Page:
Housing options: Who is to blame for early leasing?

Allison Mueller

Emily Dean/ Winonan

With October coming to an end, students are already scrambling to sign leases for the upcoming summer.

While many are used to this long-standing tradition, students who are newer to the house hunting culture in Winona may be confused as to why they are signing a lease nine months in advance.

Nicole Cullinan, a junior mass communication major, said she thinks there is pressure from landlords but also competitiveness amongst peers.

“It’s the name of the game in Winona. There is competition, and maybe that is why there is so much pressure,” Cullinan said.

Cullinan said she was stressed last year when she tried to find a place to live for her junior year. She said the pressure is not just put on the students but also by landlords in the community and Resident Housing Association on campus.

“In October I signed up for East Lake, because I didn’t feel like I had any other option,” Cullinan said. “For on-campus housing you have to put down a deposit and might lose it in x-amount of time, so you have to make a decision quick.”

Cullinan said this pressure and quick decision making is a downside of finding a place to live.

“By April I was already apprehensive about living in East Lake. It’s a really nice facility, but I wasn’t excited about still having the rules of a dorm. I was used to being closer to campus, and I wanted to keep it that way.”

Cullinan said she was able to find a house with her friends located only a couple blocks away from campus but said she had wished she was given more time to make this decision.

“It’s a scary thing when it’s your first time being away from home. It’s such an adult commitment,” Cullinan said.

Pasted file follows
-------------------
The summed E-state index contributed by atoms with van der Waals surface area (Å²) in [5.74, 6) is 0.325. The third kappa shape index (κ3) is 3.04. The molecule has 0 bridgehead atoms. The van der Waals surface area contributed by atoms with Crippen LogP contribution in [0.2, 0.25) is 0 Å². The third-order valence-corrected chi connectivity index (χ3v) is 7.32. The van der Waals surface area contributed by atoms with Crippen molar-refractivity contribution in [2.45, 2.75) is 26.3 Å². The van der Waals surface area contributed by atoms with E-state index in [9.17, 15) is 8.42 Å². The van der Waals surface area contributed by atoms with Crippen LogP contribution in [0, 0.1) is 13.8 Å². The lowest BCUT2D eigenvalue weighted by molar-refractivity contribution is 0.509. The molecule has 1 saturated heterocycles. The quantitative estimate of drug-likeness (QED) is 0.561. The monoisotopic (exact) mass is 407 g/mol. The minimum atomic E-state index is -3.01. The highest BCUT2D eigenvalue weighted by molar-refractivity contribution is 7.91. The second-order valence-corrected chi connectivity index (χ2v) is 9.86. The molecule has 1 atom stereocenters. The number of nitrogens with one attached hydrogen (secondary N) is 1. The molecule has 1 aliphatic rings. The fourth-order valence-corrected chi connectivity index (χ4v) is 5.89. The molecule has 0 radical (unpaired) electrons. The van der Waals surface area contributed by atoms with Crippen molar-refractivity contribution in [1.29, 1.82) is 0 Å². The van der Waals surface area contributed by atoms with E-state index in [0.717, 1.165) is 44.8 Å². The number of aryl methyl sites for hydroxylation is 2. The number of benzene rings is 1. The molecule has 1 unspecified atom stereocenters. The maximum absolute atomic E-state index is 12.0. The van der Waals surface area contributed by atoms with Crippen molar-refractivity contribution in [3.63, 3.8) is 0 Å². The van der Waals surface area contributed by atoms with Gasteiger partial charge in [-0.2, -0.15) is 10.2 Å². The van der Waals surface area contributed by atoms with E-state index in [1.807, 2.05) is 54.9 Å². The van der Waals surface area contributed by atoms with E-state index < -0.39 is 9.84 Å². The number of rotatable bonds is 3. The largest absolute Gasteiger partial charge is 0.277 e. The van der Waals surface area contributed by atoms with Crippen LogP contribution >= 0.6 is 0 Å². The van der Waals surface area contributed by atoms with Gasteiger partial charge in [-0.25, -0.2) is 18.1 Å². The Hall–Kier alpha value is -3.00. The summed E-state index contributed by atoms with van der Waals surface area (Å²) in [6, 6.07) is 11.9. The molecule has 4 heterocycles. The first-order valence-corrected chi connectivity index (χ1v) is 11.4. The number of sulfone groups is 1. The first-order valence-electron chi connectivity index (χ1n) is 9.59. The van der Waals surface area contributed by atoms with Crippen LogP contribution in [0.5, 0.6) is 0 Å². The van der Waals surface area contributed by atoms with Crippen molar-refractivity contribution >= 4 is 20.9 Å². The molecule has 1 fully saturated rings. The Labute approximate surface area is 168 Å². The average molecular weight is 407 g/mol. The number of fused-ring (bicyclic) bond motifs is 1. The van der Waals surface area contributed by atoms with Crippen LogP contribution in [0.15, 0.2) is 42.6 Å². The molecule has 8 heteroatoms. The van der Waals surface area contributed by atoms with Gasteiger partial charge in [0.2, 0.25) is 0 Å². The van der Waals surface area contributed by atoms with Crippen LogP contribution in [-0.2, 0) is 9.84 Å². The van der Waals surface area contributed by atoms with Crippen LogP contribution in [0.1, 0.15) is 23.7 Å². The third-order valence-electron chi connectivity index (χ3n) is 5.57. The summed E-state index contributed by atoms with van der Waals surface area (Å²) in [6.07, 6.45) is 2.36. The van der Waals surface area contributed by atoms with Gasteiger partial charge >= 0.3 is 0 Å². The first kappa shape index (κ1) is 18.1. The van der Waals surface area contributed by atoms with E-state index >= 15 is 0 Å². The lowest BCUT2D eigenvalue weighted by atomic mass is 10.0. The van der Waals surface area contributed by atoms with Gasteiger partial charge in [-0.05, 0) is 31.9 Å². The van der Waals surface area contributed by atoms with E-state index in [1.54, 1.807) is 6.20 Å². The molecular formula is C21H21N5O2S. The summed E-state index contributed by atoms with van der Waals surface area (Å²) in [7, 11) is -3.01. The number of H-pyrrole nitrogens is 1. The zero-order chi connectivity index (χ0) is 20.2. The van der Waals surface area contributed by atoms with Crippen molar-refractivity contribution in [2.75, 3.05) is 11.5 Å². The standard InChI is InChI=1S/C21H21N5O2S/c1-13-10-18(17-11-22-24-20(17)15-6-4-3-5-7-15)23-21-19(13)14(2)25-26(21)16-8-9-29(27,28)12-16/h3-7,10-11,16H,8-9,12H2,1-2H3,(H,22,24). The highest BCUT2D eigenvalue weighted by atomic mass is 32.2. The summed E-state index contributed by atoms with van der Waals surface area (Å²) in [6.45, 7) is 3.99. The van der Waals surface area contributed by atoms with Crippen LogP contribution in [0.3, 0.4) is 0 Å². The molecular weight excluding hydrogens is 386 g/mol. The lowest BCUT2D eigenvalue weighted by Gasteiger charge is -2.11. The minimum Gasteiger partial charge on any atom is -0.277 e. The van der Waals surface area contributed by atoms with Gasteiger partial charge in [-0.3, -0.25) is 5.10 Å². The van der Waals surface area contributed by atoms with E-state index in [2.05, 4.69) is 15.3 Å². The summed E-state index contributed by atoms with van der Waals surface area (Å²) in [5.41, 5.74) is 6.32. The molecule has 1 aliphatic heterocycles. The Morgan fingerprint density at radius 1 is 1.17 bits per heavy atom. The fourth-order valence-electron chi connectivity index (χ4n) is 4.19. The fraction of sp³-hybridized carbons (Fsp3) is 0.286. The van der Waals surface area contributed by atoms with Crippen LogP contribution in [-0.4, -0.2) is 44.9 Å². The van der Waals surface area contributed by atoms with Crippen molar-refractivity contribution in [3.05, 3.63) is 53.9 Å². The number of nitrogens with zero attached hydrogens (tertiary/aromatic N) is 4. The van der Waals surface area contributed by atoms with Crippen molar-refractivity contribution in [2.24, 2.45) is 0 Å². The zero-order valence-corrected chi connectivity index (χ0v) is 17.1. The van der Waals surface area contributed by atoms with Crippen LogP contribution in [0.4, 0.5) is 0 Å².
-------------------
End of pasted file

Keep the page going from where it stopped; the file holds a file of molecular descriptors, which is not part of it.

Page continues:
One of Cullinan’s roommates Hannah Ingebrand said the landlords of Winona and the students are equally to blame.

“Landlords make students feel that if they don’t sign now that someone else will sign before them. That in turn makes students feel that they want to sign early and encourage landlords to have a lease available,” Ingebrand said.

As for Ingebrand and Cullinan’s current housing situation, Ingebrand said their landlord emailed them about resigning after only living in the house a couple of weeks.

Although students seem to think landlords put on the pressure, Scott Hanson, president of Bluff City Properties, said he thinks students are to blame for early lease signing.

Hanson said they try to hold out on advertising until October but students inquire about houses much earlier.

“Sometimes we start getting calls in July [for next June]. We try to hold out for our current residents,” Hanson said. “We can only hold off so long before we start to lose customers.”

Although Hanson has been working for Bluff City Properties for six years, he said housing providers who have been around longer than him will say students used to sign leases in March, and every year it has been pushed earlier due to student demand.

“It has not always been like this,” Hanson said. “I think its gotten to the point where students know that they want to live off campus, and they know if they want to get that perfect place they have to start early.”

An advantage of early house hunting, Hanson said, is that the people who are looking early in the fall are usually the most organized and know what they want.

To Cullinan and Ingebrand, signing early is still a disadvantage to students.

Hanson said, “The negative would be the sooner people sign the more groups break up, people go to different schools, or change their minds.”

Hanson also said students should not be surprised by this trend of signing leases in fall.

“This early stuff is not something that is unique to Winona. If you were to look at any other college town, it’s a common thing.” Hanson said.

Hanson said one thing that sets Winona apart from other schools, however is Winona State does not require students to live on campus for a set amount of time, so there will be more students looking for off campus housing at one time.

Hanson said he is not sure lease signing will ever be pushed back as far as  March, but he does think this process needs to become a collective effort between students and housing providers.